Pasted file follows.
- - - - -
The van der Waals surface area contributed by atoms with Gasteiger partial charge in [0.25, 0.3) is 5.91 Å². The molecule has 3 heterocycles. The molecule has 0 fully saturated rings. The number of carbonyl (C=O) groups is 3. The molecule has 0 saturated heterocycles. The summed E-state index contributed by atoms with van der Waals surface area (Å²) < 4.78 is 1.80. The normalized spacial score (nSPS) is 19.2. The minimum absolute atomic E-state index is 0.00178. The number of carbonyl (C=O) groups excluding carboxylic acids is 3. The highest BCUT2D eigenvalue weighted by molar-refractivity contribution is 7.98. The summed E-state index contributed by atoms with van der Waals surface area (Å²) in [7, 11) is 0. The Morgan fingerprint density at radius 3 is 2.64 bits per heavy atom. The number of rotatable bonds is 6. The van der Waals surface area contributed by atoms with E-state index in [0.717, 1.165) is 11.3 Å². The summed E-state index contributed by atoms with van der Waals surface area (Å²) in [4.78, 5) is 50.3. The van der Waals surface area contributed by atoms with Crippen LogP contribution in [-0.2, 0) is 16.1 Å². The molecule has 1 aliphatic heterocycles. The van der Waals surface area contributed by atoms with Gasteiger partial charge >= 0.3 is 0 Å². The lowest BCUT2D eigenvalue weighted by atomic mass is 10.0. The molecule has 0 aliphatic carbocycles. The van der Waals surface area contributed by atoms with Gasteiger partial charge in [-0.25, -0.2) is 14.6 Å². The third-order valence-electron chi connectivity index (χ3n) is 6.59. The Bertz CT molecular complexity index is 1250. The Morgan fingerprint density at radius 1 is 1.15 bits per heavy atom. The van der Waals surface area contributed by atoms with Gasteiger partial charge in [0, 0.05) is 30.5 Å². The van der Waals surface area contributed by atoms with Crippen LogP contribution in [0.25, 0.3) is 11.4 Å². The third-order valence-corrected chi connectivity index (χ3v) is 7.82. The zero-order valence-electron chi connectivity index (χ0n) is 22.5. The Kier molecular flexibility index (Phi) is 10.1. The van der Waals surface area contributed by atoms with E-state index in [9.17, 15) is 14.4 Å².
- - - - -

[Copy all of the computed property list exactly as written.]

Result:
The van der Waals surface area contributed by atoms with Gasteiger partial charge in [0.25, 0.3) is 5.91 Å². The molecule has 3 heterocycles. The molecule has 0 fully saturated rings. The number of carbonyl (C=O) groups is 3. The molecule has 0 saturated heterocycles. The summed E-state index contributed by atoms with van der Waals surface area (Å²) < 4.78 is 1.80. The normalized spacial score (nSPS) is 19.2. The minimum absolute atomic E-state index is 0.00178. The number of carbonyl (C=O) groups excluding carboxylic acids is 3. The highest BCUT2D eigenvalue weighted by molar-refractivity contribution is 7.98. The summed E-state index contributed by atoms with van der Waals surface area (Å²) in [7, 11) is 0. The Morgan fingerprint density at radius 3 is 2.64 bits per heavy atom. The number of rotatable bonds is 6. The van der Waals surface area contributed by atoms with E-state index in [0.717, 1.165) is 11.3 Å². The summed E-state index contributed by atoms with van der Waals surface area (Å²) in [4.78, 5) is 50.3. The van der Waals surface area contributed by atoms with Crippen LogP contribution in [-0.2, 0) is 16.1 Å². The molecule has 1 aliphatic heterocycles. The van der Waals surface area contributed by atoms with Gasteiger partial charge >= 0.3 is 0 Å². The lowest BCUT2D eigenvalue weighted by atomic mass is 10.0. The molecule has 0 aliphatic carbocycles. The van der Waals surface area contributed by atoms with Gasteiger partial charge in [-0.25, -0.2) is 14.6 Å². The third-order valence-electron chi connectivity index (χ3n) is 6.59. The Bertz CT molecular complexity index is 1250. The Morgan fingerprint density at radius 1 is 1.15 bits per heavy atom. The van der Waals surface area contributed by atoms with Gasteiger partial charge in [0, 0.05) is 30.5 Å². The van der Waals surface area contributed by atoms with Crippen LogP contribution in [0.25, 0.3) is 11.4 Å². The third-order valence-corrected chi connectivity index (χ3v) is 7.82. The zero-order valence-electron chi connectivity index (χ0n) is 22.5. The Kier molecular flexibility index (Phi) is 10.1. The van der Waals surface area contributed by atoms with E-state index in [9.17, 15) is 14.4 Å².